[messaging] Value of deniability

Nadim Kobeissi nadim at nadim.computer
Wed Dec 10 17:56:24 PST 2014

A few points:

First: even if deniability were to come for close to free (which it doesn't, generally) Mike's original question wasn't whether the overhead was worth it, but if the property is worth considering/prioritizing in the ‎first place. Also, whether it's even desirable.

Second: comparing deniability to forward secrecy doesn't make sense. Forward secrecy protects you from a technical, device level compromise. I don't have to convince another human (such as a judge) in order for forward secrecy to work. On the other hand, deniability has to be *subjectively plausible*, hence the term plausible deniabilty.

Finally: something being *brought up* in court as a *potential* defense doesn't grant it legitimacy immediately. I can bring up my cat as a defense in court. Doesn't mean the judge will lend it credence. Can we look for instances where an established court considered a deniability claim seriously? I don't believe this will ever occur unless you find some court that doesn't care at all about circumstantial evidence.


  Original Message  
From: Eleanor Saitta
Sent: Wednesday, December 10, 2014 8:43 PM
To: sam at samlanning.com; messaging at moderncrypto.org
Subject: Re: [messaging] Value of deniability

Hash: SHA256

On 2014.12.10 20.27, Sam Lanning wrote
>>> And it will stand up in a court of law as strongly as a chain
>>> of PGP signed emails.
>> We have no evidence that supports this assertion.
> No. But for all intents and purposes, it is technically identical.

No. Signatures in email are designed to be persistent and are
archived, in many cases for years. They're subject to the Stored
Communcations Act in the US, and significant technical infrastructure
exists to preserve them. It's natural to bring them into the
courtroom, and they're relatively easy to explain to a lawyer.
They're often the result of an explicit choice by the user to signify
a specific piece of communication, which has nontrivial argumentative
value in court. None of these are true for channel authenticity
measures not attached to a specific message.

> Is there zero protective value in forward secrecy?
> Of course we can always tell people about it but not give any UI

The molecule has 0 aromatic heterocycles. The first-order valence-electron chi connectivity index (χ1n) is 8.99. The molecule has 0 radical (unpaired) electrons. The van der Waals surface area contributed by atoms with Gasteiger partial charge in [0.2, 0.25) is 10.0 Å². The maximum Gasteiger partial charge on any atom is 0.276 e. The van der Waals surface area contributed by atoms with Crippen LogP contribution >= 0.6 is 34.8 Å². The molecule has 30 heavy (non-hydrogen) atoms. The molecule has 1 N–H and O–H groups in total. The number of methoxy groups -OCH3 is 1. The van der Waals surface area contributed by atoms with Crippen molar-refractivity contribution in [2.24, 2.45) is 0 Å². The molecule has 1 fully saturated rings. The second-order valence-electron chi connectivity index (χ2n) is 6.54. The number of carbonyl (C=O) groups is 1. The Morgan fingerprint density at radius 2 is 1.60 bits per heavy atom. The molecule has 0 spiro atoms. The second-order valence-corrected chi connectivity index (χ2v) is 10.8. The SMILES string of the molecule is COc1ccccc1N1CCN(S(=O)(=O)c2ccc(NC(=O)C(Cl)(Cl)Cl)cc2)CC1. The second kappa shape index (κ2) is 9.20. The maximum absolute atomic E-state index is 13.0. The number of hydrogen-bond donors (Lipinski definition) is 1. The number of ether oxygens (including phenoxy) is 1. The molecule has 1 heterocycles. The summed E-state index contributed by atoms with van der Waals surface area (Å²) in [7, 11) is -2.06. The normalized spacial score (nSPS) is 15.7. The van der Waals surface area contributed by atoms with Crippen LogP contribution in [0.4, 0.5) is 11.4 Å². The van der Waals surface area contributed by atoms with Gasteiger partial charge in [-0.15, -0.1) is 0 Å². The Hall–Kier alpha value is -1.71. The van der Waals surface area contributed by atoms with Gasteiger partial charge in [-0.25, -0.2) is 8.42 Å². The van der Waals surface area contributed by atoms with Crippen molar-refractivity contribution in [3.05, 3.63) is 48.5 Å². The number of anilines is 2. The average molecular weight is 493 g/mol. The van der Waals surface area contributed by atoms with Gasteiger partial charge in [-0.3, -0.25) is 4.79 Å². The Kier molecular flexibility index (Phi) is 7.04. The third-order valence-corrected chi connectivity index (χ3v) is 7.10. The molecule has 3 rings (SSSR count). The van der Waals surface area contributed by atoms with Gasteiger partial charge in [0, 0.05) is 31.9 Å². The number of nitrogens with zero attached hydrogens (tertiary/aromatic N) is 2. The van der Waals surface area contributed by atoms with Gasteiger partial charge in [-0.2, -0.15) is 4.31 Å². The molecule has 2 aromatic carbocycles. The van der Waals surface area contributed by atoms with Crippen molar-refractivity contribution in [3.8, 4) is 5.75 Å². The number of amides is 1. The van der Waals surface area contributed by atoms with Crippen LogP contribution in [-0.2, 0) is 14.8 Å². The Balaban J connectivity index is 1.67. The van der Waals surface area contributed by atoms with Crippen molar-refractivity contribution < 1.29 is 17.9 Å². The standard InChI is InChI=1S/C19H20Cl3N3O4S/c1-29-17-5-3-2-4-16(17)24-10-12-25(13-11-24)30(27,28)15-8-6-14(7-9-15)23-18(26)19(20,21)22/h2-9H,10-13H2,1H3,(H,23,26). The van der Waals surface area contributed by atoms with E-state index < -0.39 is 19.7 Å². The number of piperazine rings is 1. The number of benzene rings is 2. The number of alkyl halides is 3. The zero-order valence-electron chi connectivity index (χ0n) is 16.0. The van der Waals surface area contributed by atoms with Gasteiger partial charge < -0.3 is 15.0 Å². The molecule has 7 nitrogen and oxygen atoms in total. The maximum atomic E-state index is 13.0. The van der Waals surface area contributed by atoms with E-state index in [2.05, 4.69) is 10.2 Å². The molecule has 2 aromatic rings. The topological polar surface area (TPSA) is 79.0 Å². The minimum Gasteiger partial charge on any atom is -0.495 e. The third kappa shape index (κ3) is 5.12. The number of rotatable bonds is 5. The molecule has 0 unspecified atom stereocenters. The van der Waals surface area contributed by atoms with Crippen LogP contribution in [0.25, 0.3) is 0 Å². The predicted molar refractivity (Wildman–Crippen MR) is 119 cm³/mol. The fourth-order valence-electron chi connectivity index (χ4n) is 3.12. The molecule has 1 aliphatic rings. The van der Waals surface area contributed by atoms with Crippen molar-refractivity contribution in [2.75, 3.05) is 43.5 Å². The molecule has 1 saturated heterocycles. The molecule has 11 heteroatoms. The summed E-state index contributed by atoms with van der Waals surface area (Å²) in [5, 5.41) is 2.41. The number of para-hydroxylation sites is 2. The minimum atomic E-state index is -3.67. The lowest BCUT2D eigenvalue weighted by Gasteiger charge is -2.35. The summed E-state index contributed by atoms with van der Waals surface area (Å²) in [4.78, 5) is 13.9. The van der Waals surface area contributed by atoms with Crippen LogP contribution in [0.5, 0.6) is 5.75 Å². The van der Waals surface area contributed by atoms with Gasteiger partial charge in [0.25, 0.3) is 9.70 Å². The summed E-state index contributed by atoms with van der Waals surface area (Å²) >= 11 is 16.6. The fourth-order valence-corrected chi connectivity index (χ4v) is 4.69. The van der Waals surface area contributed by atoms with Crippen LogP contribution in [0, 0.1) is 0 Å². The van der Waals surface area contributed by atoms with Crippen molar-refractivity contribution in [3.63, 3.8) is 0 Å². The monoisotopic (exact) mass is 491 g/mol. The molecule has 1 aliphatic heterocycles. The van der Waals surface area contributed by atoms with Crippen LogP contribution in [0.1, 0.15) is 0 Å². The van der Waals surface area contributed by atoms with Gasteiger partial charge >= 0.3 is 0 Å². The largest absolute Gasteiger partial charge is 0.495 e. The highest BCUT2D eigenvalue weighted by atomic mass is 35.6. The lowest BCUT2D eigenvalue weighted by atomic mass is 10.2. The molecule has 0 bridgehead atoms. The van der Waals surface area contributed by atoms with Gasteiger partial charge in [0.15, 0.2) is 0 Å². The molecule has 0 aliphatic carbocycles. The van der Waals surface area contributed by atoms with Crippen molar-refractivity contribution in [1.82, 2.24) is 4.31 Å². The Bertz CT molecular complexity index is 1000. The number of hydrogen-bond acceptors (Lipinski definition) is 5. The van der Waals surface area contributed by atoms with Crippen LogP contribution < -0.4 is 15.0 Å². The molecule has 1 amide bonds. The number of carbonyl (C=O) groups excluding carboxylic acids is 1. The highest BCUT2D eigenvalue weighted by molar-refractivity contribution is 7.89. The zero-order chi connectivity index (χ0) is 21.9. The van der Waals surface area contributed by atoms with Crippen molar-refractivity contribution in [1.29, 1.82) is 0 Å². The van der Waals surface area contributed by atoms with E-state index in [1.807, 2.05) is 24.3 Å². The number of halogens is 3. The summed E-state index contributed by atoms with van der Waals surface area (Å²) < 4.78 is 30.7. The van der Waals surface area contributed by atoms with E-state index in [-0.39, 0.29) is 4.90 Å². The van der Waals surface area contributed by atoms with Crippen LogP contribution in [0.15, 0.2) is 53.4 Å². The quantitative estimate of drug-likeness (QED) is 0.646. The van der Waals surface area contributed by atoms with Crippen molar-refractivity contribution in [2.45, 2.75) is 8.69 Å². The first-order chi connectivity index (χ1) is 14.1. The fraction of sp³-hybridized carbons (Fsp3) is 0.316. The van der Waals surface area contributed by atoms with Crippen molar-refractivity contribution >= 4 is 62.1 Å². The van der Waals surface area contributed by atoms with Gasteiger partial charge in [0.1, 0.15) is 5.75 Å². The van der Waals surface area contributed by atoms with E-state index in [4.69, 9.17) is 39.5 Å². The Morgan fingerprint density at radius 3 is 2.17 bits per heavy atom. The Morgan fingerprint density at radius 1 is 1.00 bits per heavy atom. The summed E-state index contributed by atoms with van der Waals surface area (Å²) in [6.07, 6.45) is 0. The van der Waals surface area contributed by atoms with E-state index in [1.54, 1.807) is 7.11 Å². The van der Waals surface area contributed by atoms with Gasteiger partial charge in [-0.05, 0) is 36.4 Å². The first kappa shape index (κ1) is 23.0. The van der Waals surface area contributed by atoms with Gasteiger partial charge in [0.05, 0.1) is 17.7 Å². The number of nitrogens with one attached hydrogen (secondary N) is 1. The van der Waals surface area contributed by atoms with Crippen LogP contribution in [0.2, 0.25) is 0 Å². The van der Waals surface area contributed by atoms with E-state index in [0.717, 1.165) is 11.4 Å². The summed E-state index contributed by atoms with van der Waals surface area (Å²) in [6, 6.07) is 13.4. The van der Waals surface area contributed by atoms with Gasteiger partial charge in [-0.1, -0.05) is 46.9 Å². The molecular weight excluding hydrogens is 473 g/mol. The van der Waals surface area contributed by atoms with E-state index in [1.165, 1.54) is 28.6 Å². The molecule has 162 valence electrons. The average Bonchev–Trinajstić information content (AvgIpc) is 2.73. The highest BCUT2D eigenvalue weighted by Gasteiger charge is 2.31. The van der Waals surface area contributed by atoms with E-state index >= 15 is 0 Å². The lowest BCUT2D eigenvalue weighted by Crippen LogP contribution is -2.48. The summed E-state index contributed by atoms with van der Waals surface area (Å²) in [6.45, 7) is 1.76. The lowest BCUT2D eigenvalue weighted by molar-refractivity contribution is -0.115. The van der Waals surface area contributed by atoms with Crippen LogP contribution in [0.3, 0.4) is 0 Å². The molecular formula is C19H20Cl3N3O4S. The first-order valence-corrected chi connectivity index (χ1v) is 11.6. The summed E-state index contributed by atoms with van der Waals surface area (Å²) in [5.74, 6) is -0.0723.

> hints... like forward secrecy.

While in some cases, users may benefit from forward secrecy even if
they don't expect it to be there/understand it, users who are actively
thinking about their security do need to be aware whether they're
using forward-secrecy-preserving cryptosystems, when understanding the
severity of a device capture. If I know that the machine is currently
clean of stored communication data/metadata and that all
communications from the device have preserved forward secrecy, I don't
need to act on the assumption that an adversary I believe to have
captured encrypted communications now has the content of those
communications, which will significantly change the way I react. If
you are designing for users who you expect to perform any kind of
security planning, you must communicate security properties to them.

Now, in systems not designed for high-risk or specifically targeted
users, maybe you don't need to do this. However, most systems
designed with deniability in mind seem to be designed for high-risk users.

>> How much work has been done to test and ensure that deniability 
>> is maintained in Axolotl?
> There was a deep technical study here:
> https://eprint.iacr.org/2014/904.pdf

Right. So it's not even close to free, even at the protocol level --
it's the result of significant engineering effort that could have been
spent elsewhere.


- -- 
Ideas are my favorite toys.

Messaging mailing list
Messaging at moderncrypto.org

More information about the Messaging mailing list